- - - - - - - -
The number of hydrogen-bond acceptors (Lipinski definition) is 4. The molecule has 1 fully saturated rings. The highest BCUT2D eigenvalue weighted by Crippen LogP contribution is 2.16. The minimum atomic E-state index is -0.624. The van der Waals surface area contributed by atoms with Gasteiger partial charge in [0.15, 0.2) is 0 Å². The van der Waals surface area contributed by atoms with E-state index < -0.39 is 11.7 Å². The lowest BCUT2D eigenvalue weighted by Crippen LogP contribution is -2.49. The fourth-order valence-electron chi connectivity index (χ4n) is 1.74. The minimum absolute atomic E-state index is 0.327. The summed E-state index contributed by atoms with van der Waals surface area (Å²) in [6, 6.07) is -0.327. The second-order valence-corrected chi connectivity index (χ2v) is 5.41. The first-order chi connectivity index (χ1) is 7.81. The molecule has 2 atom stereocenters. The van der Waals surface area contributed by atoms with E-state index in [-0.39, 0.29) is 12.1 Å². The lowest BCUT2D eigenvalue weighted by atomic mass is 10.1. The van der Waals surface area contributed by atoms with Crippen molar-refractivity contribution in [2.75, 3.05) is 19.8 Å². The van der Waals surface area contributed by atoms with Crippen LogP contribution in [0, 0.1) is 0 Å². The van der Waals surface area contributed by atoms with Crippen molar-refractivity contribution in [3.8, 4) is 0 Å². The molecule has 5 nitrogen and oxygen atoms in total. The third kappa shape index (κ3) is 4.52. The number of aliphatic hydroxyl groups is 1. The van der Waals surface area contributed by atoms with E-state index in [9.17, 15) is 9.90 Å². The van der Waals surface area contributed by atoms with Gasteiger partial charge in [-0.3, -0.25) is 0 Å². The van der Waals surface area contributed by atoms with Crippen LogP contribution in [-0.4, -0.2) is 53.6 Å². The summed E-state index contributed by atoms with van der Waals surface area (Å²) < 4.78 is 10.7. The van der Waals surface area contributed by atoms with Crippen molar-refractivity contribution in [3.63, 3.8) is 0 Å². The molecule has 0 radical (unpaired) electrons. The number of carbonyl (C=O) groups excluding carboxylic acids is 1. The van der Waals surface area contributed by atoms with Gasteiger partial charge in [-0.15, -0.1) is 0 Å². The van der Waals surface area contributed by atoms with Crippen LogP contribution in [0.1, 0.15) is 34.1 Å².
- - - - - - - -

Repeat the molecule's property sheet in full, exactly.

The number of hydrogen-bond acceptors (Lipinski definition) is 4. The molecule has 1 fully saturated rings. The highest BCUT2D eigenvalue weighted by Crippen LogP contribution is 2.16. The minimum atomic E-state index is -0.624. The van der Waals surface area contributed by atoms with Gasteiger partial charge in [0.15, 0.2) is 0 Å². The van der Waals surface area contributed by atoms with E-state index < -0.39 is 11.7 Å². The lowest BCUT2D eigenvalue weighted by Crippen LogP contribution is -2.49. The fourth-order valence-electron chi connectivity index (χ4n) is 1.74. The minimum absolute atomic E-state index is 0.327. The summed E-state index contributed by atoms with van der Waals surface area (Å²) in [6, 6.07) is -0.327. The second-order valence-corrected chi connectivity index (χ2v) is 5.41. The first-order chi connectivity index (χ1) is 7.81. The molecule has 2 atom stereocenters. The van der Waals surface area contributed by atoms with E-state index in [-0.39, 0.29) is 12.1 Å². The lowest BCUT2D eigenvalue weighted by atomic mass is 10.1. The van der Waals surface area contributed by atoms with Crippen molar-refractivity contribution in [2.75, 3.05) is 19.8 Å². The van der Waals surface area contributed by atoms with Crippen LogP contribution in [0, 0.1) is 0 Å². The van der Waals surface area contributed by atoms with Crippen molar-refractivity contribution in [3.8, 4) is 0 Å². The molecule has 5 nitrogen and oxygen atoms in total. The third kappa shape index (κ3) is 4.52. The number of aliphatic hydroxyl groups is 1. The van der Waals surface area contributed by atoms with E-state index in [9.17, 15) is 9.90 Å². The van der Waals surface area contributed by atoms with Gasteiger partial charge in [-0.3, -0.25) is 0 Å². The van der Waals surface area contributed by atoms with Crippen LogP contribution in [-0.4, -0.2) is 53.6 Å². The summed E-state index contributed by atoms with van der Waals surface area (Å²) < 4.78 is 10.7. The van der Waals surface area contributed by atoms with Crippen molar-refractivity contribution in [3.63, 3.8) is 0 Å². The molecule has 0 radical (unpaired) electrons. The number of carbonyl (C=O) groups excluding carboxylic acids is 1. The van der Waals surface area contributed by atoms with Gasteiger partial charge in [-0.15, -0.1) is 0 Å². The van der Waals surface area contributed by atoms with Crippen LogP contribution in [0.1, 0.15) is 34.1 Å².